Maybe the market is not as advanced as would be in America, but the talent have caught up in recent years.
Do you think Brexit will affect your ability to use UK talent in your shows, or put on shows over here effectively?
Brexit will have an impact on Europe as a whole, not just MMA. I doubt that it will have much of an effect on our ability to use UK talent as we have fighters coming in from Asia, Australia, and North and South America for our EuroFC 01 card.
However, it would create some barriers if we wanted to do a show there. But we will just have to wait and see and then cross that bridge when we come to it.
How can people watch Euro FC?
We are working on a number of exciting ways* that will bring EuroFC 01 to as many eyes as possible around the world.
(*See below for details!)
What can people expect from the first event?
Just look at the card. If you know about MMA then you will quickly identify that the card is filled with crazy fights! And if you don’t know about MMA then you are in for a thrill. Fighters from all across Europe and the globe gathering in Finland for an exciting night of fights. I don’t know what more to say but that EuroFC 01 will be an unmissable night.
Which fight on the card are you most looking forward to? Who is the guy you think might be the breakout star?
In short- them all. The card that our matchmaker Tim Leidecker has put together is amazing. Each fight tells a story whether it is a clash between two UFC veterans or a heavyweight rematch or a clash between two undefeated stars…. it is so hard to pick out just one.
As for a breakout star, I can’t answer that. They all have the potential and opportunity on the night to standout.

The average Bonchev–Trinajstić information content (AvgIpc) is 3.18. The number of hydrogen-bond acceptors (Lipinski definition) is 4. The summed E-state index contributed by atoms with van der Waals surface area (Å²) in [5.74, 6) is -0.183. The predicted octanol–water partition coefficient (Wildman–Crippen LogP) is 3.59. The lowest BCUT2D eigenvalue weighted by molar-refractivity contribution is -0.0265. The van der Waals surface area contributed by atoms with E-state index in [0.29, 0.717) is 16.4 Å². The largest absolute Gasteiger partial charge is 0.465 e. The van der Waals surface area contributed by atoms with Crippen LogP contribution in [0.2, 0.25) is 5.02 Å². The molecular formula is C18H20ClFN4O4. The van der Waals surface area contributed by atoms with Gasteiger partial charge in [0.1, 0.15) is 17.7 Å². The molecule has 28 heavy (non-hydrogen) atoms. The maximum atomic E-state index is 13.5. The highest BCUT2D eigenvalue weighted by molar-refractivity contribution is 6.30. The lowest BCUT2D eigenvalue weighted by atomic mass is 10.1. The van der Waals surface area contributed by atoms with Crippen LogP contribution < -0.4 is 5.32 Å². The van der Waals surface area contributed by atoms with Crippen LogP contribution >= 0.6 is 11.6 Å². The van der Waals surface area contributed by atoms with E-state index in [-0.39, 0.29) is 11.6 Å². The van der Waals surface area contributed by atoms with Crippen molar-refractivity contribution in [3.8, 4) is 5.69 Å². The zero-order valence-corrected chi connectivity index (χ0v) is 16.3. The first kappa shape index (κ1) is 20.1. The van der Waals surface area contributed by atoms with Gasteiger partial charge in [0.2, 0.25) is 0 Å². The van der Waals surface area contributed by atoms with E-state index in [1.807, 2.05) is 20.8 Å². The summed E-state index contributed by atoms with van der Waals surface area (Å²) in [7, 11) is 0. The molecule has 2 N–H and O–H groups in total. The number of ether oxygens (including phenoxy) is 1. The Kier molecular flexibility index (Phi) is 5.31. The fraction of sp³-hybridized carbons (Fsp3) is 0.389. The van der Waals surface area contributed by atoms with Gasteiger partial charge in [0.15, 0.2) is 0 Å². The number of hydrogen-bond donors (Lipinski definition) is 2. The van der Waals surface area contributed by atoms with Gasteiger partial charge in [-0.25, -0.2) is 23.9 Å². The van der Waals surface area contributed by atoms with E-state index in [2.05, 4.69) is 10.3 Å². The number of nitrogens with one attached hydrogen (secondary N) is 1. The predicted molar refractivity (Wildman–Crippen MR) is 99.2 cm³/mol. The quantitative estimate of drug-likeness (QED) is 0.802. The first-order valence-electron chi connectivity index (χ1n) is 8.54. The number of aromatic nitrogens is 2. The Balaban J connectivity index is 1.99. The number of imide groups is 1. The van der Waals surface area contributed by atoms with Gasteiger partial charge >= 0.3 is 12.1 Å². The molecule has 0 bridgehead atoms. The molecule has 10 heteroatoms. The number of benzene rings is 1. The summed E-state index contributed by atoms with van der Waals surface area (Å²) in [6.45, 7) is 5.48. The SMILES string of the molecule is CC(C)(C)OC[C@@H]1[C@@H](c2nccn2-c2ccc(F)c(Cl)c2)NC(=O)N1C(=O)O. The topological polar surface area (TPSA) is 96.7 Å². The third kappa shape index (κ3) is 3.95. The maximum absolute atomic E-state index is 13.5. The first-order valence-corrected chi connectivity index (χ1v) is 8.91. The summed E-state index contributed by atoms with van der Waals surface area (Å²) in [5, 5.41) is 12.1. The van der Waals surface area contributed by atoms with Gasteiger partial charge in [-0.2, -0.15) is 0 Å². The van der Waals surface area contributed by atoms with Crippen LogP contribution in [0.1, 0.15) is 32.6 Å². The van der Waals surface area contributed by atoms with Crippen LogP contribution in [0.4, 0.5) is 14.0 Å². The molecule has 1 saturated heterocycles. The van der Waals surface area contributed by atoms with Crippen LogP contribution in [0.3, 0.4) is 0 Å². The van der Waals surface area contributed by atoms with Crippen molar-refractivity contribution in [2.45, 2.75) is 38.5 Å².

PED’s are a huge topic in MMA recently, how do you feel about them? Do you have the proper controls in place? There aren’t many organisations in Europe able to run good testing currently, do you think this is a problem?
PED’s are a problem in all sports at all levels from the bottom right through to the Olympics. Personally I don’t like them, what kind of promoter would I be if I did? But they are a constant in sports and that is a sad fact.
Local authorities will be doing independent testing. We work closely with the national (and international) MMA federations – our events are sanctioned by them and they are committed to the anti-doping agenda. Testing like that has to be independent as this reduces the risk of perceived corruption or biased actions towards test results.
Are you working by unified rules or will kicks on the floor be legal etc?
We will be operating under unified rules and the experienced Marc Goddard is our head official.
Why do you think there is still a stigma surrounding MMA in Europe? British promotions can’t really get on TV and its still illegal in France.
There will always be a certain stigma attached to MMA, it isn’t a sport that is for everyone, but you can also say that about boxing, soccer, rugby, water polo, baseball or any other sport. But it’s changing too, rapidly. MMA is a global billion dollar business that competes for the same consumer money with other major sport leagues. The business of MMA has evolved to a position where professional organizations, mainstream media and major sponsorship partners – like Reebok – are a standard. It is fair to say that MMA is no longer a niche sport.
In regards to the barriers in France. I am hopeful though that we can help with this. Our aim in bringing MMA more ‘mainstream’ in Europe will hopefully have a knock-on affect on people’s perception of this great sport.
Your first few events will be spaced a few months apart, is that so the quality isn’t compromised, and do you envision monthly dates and more?
We are only starting so it would be foolish of us to start off with a more busier schedule. These are our baby steps. We have an exciting 2017 and 2018 planned, I’ll leave it at that.
Thanks, Jarno for your time, and clarifying some points going ahead! We look forward to watching all the events, and your growth in the coming year!